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Sen. Josh Hawley. Photo: Jim Lo Scalzo-Pool/Getty Images

Sen. Josh Hawley (R-Mo.) wrote a letter to Attorney General Bill Barr on Tuesday asking for a civil rights investigation into jurisdictions that have forced churches to remain closed or to operate at limited capacity.

The big picture: Hawley argued that states "have violated the free speech and free exercise rights of religious Americans" by putting caps on church gatherings while allowing the protests spurred by the killing of George Floyd to continue.

  • He acknowledged that Americans have the right to peaceably protest and that millions are rightfully angry about George Floyd's death, but added, "States cannot allow one but prohibit the other."

What he's saying: Hawley pointed to a Supreme Court decision in late May, which allowed California to place restrictions on worship services on the basis that they were not being treated worse than comparable secular businesses.

  • "Now, after two weeks of nationwide protests, no uncertainty remains. Many jurisdictions across the nation are imposing extraordinarily strict caps on religious gatherings — such as restricting religious gatherings to 10 or fewer people — even as those jurisdictions allow thousands of people to gather closely in protests. States cannot allow one but prohibit the other."
  • "These actions also violate free speech. The First Amendment prohibits state officials from banning meetings based on the ideas that will be expressed. State officials have determined that the message behind the current protests is worth saying. But state officials cannot block religious speech while allowing protests simply because the states think the protest speech is more valuable."

The bottom line: "I urge you to remain engaged, open a full civil rights investigation, and bring whatever lawsuits are necessary to secure the First Amendment rights of all Americans," Hawley said.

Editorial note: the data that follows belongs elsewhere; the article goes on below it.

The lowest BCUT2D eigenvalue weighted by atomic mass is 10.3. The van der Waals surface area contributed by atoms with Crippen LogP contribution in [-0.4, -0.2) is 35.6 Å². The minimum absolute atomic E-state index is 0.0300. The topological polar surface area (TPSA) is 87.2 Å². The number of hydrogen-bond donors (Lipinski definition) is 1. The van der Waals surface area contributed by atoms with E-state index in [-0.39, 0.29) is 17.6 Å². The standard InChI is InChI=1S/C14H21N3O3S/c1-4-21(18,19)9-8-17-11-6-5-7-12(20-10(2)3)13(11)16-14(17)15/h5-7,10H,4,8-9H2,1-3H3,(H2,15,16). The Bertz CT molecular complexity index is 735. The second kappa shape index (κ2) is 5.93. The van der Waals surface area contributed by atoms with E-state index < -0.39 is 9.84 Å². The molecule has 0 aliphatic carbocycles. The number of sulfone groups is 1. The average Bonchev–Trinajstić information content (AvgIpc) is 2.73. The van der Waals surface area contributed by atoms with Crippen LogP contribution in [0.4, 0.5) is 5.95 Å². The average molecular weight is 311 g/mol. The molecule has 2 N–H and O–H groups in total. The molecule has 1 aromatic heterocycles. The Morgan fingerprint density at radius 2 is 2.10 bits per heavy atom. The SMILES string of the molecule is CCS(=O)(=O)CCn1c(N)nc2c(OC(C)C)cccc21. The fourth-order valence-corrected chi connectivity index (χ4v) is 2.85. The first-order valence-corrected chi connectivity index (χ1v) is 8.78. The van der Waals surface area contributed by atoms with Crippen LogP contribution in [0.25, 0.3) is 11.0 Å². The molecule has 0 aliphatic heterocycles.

Go deeper

Bryan Walsh, author of Future
Sep 16, 2020 - Health

Exclusive: First full at-home COVID-19 test

The Gauss/Cellex rapid at-home COVID-19 test. Credit: Gauss

Gauss, a computer vision startup, and Cellex, a biotech company that works on diagnostics, are announcing the first rapid COVID-19 test that can be fully performed by people at home without involving a laboratory.

Why it matters: Experts agree that the U.S. still needs far more widespread testing to help contain the coronavirus pandemic. An antigen test that could be performed and provide results rapidly at home could help reduce testing delays and allow people to quickly find out whether they need to isolate because of a COVID-19 infection.

Coronavirus cases increase in 17 states

Expand chart
Data: The COVID Tracking Project, state health departments; Map: Andrew Witherspoon, Sara Wise/Axios

Coronavirus infections ticked up slightly over the past week, thanks to scattered outbreaks in every region of the country.

Where it stands: The U.S. has been making halting, uneven progress against the virus since August. Overall, we're moving in the right direction, but we're often taking two steps forward and one step back.

Updated Sep 16, 2020 - Health

Top HHS spokesperson takes leave of absence after accusing scientists of "sedition"

Michael Caputo in Washington, D.C. in May 2018. Photo: Mark Wilson/Getty Images

Department of Health and Human Services spokesperson Michael Caputo is taking a 60 day leave of absence "to focus on his health and the well-being of his family," the agency said in a statement on Wednesday.

Driving the news: Caputo baselessly accused career scientists at the Centers for Disease Control and Prevention in a Facebook livestream on Sunday of gathering a "resistance unit" for "sedition" against President Trump, the New York Times reported on Tuesday. He apologized to staff on Tuesday, according to Politico.